While watching reruns of this long-running TV drama, some insights about justice and mercy
Posted in , May 18, 2022
My wife is a seductress. No, not that. Don’t go there! I’m talking about something else—specifically, perpetual reruns of the long-running TV drama Law & Order.
It is on almost constantly, usually in a “marathon” format where you have a dozen episodes back-to-back. I’ve teased Julee for years about her addiction to this show since she’s seen every episode multiple times.
The other night I happened to wander past the TV—the show was on, of course—when I noticed one of the guest spots was being played by an actor I went to school with. I sat down next to Julee and watched the show. I mean, I had a good excuse. Since the network deviously runs the end of the last episode into the opening of the next sans a commercial break, I innocently continued watching. I stayed for a third. Julee nudged me. “See, I knew I could get you addicted.”
Because it is on constantly, apparently all over the world, I couldn’t help pondering the secret of the show’s success. There’s no religion in it but there is something religious about it. Creator Dick Wolf understood that audiences loved cop shows, and they also loved courtroom dramas. So, he put the two together. Typically, the first half of an episode is the pursuit and arrest of an alleged perp, and the second half is the trial. Usually, though not always, justice is done, though sometimes in a nuanced and not entirely satisfying fashion. Life, even on TV, is messy.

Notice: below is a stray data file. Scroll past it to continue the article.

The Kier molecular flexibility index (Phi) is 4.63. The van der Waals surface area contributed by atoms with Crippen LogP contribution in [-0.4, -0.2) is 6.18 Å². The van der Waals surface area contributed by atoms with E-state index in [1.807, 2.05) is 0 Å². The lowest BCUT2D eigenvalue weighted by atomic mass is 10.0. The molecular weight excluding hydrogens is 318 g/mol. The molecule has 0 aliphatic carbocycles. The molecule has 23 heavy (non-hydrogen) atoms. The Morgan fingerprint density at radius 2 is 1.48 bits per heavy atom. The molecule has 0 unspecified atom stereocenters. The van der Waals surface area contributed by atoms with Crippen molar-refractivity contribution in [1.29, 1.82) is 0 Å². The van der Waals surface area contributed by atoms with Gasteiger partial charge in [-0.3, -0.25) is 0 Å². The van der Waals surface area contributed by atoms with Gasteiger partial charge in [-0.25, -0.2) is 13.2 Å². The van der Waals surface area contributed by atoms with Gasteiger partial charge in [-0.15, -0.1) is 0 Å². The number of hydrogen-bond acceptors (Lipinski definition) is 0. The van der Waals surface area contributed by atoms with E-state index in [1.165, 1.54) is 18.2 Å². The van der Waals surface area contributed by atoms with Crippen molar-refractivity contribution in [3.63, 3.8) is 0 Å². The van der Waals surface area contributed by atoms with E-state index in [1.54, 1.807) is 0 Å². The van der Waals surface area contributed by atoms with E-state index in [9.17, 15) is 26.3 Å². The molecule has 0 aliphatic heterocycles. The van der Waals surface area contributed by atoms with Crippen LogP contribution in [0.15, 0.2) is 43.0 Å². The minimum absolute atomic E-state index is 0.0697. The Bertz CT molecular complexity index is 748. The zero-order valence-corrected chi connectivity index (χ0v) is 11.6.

I concluded Law & Order bears a resemblance to the Bible. Bear with me. The Old Testament establishes the strictures of Judeo-Christian life most notably through the Ten Commandments to say nothing of Leviticus and Proverbs. These are the rules the faithful are held to and the penalties imposed when they are defied. In other words, when crimes are committed.
The New Testament is all about justice and mercy, the recognition and forgiveness of sin through redemption. We are all sinners—lawbreakers—but Jesus forgives our sins if we repent. He is both our judge and our redeemer. We are held accountable but at the same time life eternal is revealed.
All right, maybe I am rationalizing my newfound addiction now that Julee has seduced me into watching Law & Order reruns with her. But I think people are yearning for justice and mercy in this troubled world of ours. They crave both law and order but tempered by mercy and understanding and redemption. I want that, and I imagine you do too.
I have the Yankees game—don’t hate me—muted in the background as I write this, but maybe I should just check if Law & Order is on. How ‘bout you?